A: Hispanic Heritage Month is a way to re-immerse myself into my culture. Being away from home, I miss being reminded about my heritage. Whether it’s the décor, music, smell and taste of food or just being surrounded by my loved ones. Hispanic Heritage Month here at RIT gives me a taste of what being back home with my family is like. It allows me to learn about my culture, other cultures and how they all connect with one another.

Q: What sort of activities and events does LASA host for Hispanic Heritage Month?
A: We have two events that LASA hosts every year. The next event is COPA LASA, our annual philanthropic soccer tournament. This year funds made during this event will go to WorldHelp as they provide relief for those affected by Hurricane Irma. We will be celebrating the end of Hispanic Heritage Month with a Hispanic Heritage Game Night where students can learn trivia about our heritage and just spend some time together as a family. This year, however, we wanted to do more events that have to do with the Latino culture, so also added in Dia de los Ninos (Frida,y Sept. 29) and a Mental Health Awareness in the Latino Culture meeting.

Q: Can you tell me more about the COPA LASA event on Sept. 30?
A: COPA LASA is our annual philanthropic soccer tournament. Traditionally we used this event as a canned food drive to give back to different organizations in the Rochester community. However, with all the hurricanes going on in Latin America, our current philanthropy chair decided that he wanted to change it to a monetary entry and the funds would go to provide relief to those affected by the hurricanes. There is a $2 entry for individuals, but if you register as a team of six it is $10. As an incentive, we will be having a “Goya gift basket” for the winning team.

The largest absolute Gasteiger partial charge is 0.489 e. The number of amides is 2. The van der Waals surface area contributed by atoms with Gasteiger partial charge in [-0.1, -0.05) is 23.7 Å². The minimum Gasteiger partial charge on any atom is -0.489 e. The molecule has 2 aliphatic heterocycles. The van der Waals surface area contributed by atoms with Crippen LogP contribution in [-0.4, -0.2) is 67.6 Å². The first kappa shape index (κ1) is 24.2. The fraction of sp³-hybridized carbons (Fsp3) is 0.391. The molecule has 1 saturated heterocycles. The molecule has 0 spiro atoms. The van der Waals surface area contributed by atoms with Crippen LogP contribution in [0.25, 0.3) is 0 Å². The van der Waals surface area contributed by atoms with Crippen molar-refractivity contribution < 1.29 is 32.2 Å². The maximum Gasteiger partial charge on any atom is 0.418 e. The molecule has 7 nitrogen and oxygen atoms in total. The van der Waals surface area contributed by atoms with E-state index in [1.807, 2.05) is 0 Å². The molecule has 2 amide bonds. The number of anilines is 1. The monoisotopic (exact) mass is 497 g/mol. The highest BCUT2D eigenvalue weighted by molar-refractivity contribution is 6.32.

Q: In the time you have been involved with LASA, how have you seen it grow on campus?
A: Over the past three years a much larger presence of LASA on campus and the Hispanic community has developed. My first year in LASA I noticed that we focused a lot on the Rochester community but not so much on helping people around the world. When I served as philanthropy chair, I made sure we did events that focused on Rochester, but I also wanted to give back to those in Latin America. That year we hosted a Viennese Benefit to support Lush’s Hug It Forward Bottle School Project where all the funds went to building schools in Latin America. We’ve also cultivated a welcoming community for students. In general LASA has always had a large member base but this year I’ve noticed that most of our members are first-years. This shows me that even though LASA has grown as an organization, we have stuck to our roots and made ourselves a very welcoming place for first-year students.

Q: What are your plans after graduation?
A: After graduation I’m not entirely sure what I will be doing. I have an idea of what I like to do but what I’ve learned over the years is that nothing really goes how you want it to. It’s your job to make the best with what you have. I see myself working in New York City where I’ll be close enough to go home and see my family. I see myself taking the next steps to making Rising Esperanza an official nonprofit organization. I want to get to travel and get a better idea of what the world is like outside of New York.

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Daniel Ruano and his fellow LASA members pose for a club photo at their first gathering of the fall semester.